Special Report

20 Facts You Didn't Know About "Jaws"

Source: McCarthy / Getty Images

1. An actor’s touch

Numerous actors were considered for some of the movie’s most iconic roles. Lee Marvin was the first choice for haggard fisherman Quint, ultimately played by Robert Shaw. Jon Voight, Timothy Bottoms, and Jeff Bridges were all asked to play Richard Dreyfuss’s Hooper. And Robert Duvall and Charlton Heston were both considered for Chief Brody before Roy Scheider took the part.

Source: Courtesy of Universal Pictures

2. Writer on the beach

Peter Benchley, the author of the novel “Jaws,” makes a cameo in the film as a news reporter delivering a report on the beach. Benchley actually worked at the Washington Post before writing his famed novel.

Source: Image by skeeze from Pixabay

3. A lucky break

Steven Spielberg was not the first director to be tied to the project. The original filmmaker, Dick Richards, was taken off the movie after repeatedly referring to the script’s shark as a whale during a production meeting.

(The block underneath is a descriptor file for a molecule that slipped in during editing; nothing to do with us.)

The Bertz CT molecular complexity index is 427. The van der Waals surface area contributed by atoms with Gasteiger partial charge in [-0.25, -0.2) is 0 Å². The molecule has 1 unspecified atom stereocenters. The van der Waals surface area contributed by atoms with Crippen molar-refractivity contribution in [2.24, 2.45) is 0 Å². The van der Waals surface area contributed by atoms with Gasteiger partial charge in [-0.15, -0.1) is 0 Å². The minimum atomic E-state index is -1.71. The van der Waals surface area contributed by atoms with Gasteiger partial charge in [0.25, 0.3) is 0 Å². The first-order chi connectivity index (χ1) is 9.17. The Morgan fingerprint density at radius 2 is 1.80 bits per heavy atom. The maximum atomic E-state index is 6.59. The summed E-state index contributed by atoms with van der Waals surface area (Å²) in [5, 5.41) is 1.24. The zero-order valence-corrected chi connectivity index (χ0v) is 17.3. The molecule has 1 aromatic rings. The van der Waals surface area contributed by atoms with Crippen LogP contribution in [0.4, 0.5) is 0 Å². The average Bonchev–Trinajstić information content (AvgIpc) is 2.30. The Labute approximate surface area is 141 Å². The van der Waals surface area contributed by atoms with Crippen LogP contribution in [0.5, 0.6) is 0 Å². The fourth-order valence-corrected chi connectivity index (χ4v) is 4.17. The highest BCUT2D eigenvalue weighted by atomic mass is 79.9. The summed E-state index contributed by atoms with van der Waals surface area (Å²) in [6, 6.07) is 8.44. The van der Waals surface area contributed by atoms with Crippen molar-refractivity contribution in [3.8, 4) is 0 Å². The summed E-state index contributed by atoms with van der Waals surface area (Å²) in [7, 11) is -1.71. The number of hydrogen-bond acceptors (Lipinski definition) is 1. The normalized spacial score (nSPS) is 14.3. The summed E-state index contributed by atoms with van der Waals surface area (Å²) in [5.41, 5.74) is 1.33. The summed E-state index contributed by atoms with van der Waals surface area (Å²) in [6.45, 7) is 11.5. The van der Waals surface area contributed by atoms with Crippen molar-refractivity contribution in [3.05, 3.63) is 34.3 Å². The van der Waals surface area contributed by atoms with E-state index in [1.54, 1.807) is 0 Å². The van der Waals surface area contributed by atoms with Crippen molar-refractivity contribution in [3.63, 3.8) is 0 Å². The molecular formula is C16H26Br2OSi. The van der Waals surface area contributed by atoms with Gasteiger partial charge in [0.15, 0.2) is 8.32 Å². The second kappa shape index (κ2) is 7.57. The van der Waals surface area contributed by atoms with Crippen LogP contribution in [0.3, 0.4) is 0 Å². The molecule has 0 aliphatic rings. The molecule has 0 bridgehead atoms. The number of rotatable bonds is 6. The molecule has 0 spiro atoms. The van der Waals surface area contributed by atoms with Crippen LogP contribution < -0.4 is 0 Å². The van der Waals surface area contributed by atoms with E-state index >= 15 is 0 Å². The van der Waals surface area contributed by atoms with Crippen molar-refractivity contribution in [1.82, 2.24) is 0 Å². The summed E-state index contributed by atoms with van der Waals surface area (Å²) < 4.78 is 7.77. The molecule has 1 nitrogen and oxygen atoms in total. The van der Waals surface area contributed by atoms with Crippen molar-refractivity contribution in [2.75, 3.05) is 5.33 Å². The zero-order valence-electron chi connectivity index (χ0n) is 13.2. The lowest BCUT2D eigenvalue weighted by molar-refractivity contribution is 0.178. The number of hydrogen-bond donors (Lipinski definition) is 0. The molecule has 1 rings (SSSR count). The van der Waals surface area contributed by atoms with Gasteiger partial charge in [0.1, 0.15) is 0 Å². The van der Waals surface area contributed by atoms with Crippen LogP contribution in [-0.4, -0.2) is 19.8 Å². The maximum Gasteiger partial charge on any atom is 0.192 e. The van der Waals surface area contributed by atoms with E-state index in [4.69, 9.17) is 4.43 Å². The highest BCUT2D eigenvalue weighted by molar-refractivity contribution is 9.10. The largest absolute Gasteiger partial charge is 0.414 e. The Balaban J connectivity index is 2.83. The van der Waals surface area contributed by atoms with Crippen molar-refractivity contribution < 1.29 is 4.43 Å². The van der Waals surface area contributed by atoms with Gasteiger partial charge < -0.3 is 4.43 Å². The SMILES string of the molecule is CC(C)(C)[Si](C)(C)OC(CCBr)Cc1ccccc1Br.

Source: Courtesy of Universal Television

4. ‘Jaws’ on land

Spielberg reportedly asked the movie’s producers, David Brown and Richard Zanuck, to watch his 1971 movie “Duel” when he was applying for the job because, according to the director, “‘Duel’ is basically ‘Jaws’ on land.” In fact, the sound that is heard as the shark descends to the ocean floor in “Jaws” is the same rumble heard as a truck flies off a cliff in “Duel.”

Source: Courtesy of Universal Pictures

5. One big shark

Production designer Joe Alves is to thank for the creation of the film’s shark — which ultimately weighted 1.2 tons and measured 25 feet long. Alves would go on to work as a production designer on “Jaws 2” and the director of “Jaws 3-D.”